Thursday, July 22, 2010
Latitude 2010: Sunday
Want to know what this year's festival 'thing' might be? Bubbles. All over the place, they were. Especially kids with big wands that make huge bubbles.
Some however had different, more left field ideas of the perfect festival combination.
Having got out of the habit of needing to obsessively know who and what each new artist at a festival is in favour of letting chance rule early in the day, we don't know what we'd have assumed a local act called Cevanne would be like. Fair bet, though, that 'obtuse skank' would have been somewhere down the list.
Cevanne Horrocks-Hopayian, in fact, restlessly dancing across the stage to an equally jazz reggae melange made out of double bass, trumpet, cello, drums and Cevanne's own command of that typical ska instrument, the harp. There's a great sense of the theatrical in what she does, allied to lyrics both politicised and fantastical. It's always surprised us, being regular viewers of the skanking chaos whenever Summer Sundae puts ska on, that this sort of thing isn't more valued by more mainstream festivals, as it always slowly draws a keen crowd, especially when it's this energetic and undeniable.
Last year's surprise Mercury nominees Sweet Billy Pilgrim got an Obelisk slot and failed to do that much with it - you can see their influences - Peter Gabriel, Talk Talk - but what they make of it, lush art-folk, veered too near the superior Leisure Society's range. After a couple of songs Spectrals by the Lake seemed more appealing - not a band/person (given it's Louis Jones alone on record) we've been particularly keen on the recorded output of, but again divorced from their stretch for a lo-fi aura their adherence to rock'n'roll and surf with psychedelic tinges and maybe a little Teenage Fanclub lurking somewhere makes more sense when you can hear properly the work that's gone into putting it together underneath.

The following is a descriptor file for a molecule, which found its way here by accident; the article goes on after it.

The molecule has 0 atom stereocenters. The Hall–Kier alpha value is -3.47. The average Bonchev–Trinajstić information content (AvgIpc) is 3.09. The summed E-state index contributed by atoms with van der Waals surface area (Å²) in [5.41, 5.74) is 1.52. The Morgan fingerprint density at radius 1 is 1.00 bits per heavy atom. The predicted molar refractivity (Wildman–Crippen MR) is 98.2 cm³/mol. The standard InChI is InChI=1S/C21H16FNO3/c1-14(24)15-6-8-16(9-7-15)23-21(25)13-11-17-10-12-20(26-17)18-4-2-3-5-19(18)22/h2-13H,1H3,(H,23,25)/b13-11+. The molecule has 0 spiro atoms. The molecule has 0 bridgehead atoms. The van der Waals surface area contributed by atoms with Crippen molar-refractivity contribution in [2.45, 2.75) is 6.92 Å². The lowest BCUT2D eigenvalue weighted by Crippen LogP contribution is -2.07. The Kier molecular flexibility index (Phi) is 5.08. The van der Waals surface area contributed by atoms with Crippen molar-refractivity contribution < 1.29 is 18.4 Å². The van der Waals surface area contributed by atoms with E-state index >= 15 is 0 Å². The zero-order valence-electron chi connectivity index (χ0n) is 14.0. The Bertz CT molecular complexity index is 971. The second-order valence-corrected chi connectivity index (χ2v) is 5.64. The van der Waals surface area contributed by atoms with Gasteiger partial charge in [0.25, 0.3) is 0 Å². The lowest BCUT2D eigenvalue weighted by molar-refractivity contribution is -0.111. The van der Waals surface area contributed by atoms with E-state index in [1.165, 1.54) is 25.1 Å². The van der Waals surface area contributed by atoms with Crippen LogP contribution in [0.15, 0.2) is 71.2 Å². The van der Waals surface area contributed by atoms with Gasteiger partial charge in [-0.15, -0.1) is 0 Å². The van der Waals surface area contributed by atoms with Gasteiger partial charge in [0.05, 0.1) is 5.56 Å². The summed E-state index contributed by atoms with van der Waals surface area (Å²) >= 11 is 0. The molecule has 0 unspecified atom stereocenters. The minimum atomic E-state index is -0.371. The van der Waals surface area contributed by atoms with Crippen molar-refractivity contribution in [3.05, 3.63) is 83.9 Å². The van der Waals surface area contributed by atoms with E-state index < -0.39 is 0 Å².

Downwind, especially from the comedy tent where Mark Watson drops in a Pavement lyric causing audible surprise around us in doing so (not really sure why, it's not as if people who've been on telly are banned from listening to alternative music), Mumford & Sons are being treated like homecoming heroes by the weekend's only real capacity crowd in the Obelisk arena, so much so there seems hardly anyone elsewhere on site. Especially not watching The Agitator, the current vehicle through which Derek Meins gets to shout at an audience. It's not as if he isn't putting the effort in either, hollering his injustice charged rhythmic stanzas all over the shop and across the syllables backed by ex-Maccabees sticksman Robert Dylan Thomas' athletically charging drums, occasionally launching into shaker action or essaying a crab dance across the stage. Frankly, we're not sure whether this is really good or what. We don't think anyone else is either.
At 4.30pm, we were faced with a horrible four-way clash. Dirty Projectors, Kristin Hersh, Jesca Hoop and Mitchell Museum, two supported well by us, one an unmissable live experience, one a great of her craft. Three of whom we've also seen before, which is why we started out in Sunrise with Jesca Hoop. With the current vogue for away-with-the-fairies female singers of all types we can see why some may shy away from her high register-testing skittishness, daffy between song chat and songs about nature and dreaming, but there's little twee about it in the end, quirky maybe but grounded by a certain leftfield inventiveness. Not nearly as inventive as Dirty Projectors, however, as we make our excuses halfway through to watch Dave Longstreth pluck all sorts of wheedling, labyrinthine Afro-guitar magic out of the air against gymnastic polyrhythms and an astonishingly tight band, not to mention the intricacy of the harmonies. Something so individually opaque does feel a little lost playing out on the big stage to an audience who seem mostly to be sitting or laying down, but then Stillness Is The Move kicks in and reaches for the sky as much as Amber Coffman's vocal does, and everywhere pockets of resistance are falling to some approximation of dancing.
Much more of that was going on at Yeasayer, probably the most packed the Word Arena got all weekend bar The XX on Saturday and possibly The National. Maybe it's down to their more dance-friendly direction, plenty of delay and retro synth suggesting a good founding in rave but with plenty, perhaps too much at times, going on beyond the surface. If things don't totally take off despite the size and willingness of the crowd until ONE turns up as the penultimate song, by the time they finish with Ambling Alp everyone esconsed in the centre seems to be singing along.